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- Subject: Re: Survey of lua sandboxes?
- From: HyperHacker <hyperhacker@...>
- Date: Wed, 28 Dec 2011 02:52:47 -0700
On Tue, Dec 27, 2011 at 14:14, Sam Roberts <firstname.lastname@example.org> wrote:
> On Mon, Dec 26, 2011 at 3:11 PM, David Favro <email@example.com> wrote:
>> On 12/26/2011 03:31 PM, Gé Weijers wrote:
>>> What comes to mind in sandboxing Lua:
>>> * disable the code path that loads compiled VM code altogether, in the Lua
>>> C source. The small CPU time savings are not worth the risk when you're
>>> about to run potentially malicious code.
>> Likewise for the first point, providing that you're willing to also disallow
>> loading of uncompiled source code, which might often be the case in
>> sandboxed contexts.
> Perhaps you are not aware that maliciously constructed compiled code
> can be used to segfault the interpreter, so a careful attacker could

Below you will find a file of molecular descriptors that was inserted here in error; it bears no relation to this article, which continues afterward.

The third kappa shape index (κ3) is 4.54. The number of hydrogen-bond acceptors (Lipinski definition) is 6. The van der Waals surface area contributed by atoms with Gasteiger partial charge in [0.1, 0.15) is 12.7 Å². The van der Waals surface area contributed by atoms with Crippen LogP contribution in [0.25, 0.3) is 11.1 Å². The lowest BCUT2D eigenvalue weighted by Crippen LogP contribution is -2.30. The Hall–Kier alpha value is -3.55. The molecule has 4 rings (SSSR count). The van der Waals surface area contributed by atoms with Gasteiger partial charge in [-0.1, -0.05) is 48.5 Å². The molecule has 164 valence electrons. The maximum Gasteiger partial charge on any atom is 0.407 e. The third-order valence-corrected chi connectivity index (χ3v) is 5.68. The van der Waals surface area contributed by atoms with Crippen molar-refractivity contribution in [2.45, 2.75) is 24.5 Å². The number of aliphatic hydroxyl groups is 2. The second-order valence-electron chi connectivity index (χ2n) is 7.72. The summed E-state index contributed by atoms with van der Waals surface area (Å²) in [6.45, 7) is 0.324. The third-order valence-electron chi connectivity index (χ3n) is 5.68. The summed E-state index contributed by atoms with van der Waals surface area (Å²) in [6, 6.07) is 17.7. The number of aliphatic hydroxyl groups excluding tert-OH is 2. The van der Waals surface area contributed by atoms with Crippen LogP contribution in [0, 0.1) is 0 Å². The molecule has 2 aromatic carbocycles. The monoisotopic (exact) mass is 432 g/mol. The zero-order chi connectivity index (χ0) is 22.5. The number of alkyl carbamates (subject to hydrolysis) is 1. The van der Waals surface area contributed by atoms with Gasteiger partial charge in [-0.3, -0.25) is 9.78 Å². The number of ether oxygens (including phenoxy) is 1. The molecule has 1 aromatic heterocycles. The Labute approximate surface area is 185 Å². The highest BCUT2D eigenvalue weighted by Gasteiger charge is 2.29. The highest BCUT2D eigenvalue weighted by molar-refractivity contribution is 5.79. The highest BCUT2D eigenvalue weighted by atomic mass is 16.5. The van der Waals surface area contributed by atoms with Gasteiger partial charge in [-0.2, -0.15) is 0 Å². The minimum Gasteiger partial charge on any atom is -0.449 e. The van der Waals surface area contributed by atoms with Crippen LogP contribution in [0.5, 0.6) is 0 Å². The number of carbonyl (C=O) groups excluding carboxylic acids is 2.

> probably execute arbitrary code. See conversations in the archive.
> How careful your sandbox has to be depends on the threat model, how
> important what you
> are trying to protect is, and whether you are protecting from active
> malicious attackers,
> or just inadvertent misuse.
Segfaults are the least of your worries; it's been demonstrated that
crafted bytecode can (at least in 5.1) be an exploit vector for
execution of arbitrary native machine code. Ways to protect against
that are A) disallow loading of bytecode, B) try to verify all
bytecode, or C) let the code do anything it wants, but in a highly
restricted environment. A is the most common method; B has been
attempted, but is very difficult to get right.
There are a few sites out there that let you paste in and execute
arbitrary code in languages such as C. These run the program (and even
the compiler) in a heavily sandboxed environment, such that there's
nothing a program *can* do to cause any real damage. I don't recall
any names off hand, unfortunately.
Sent from my toaster.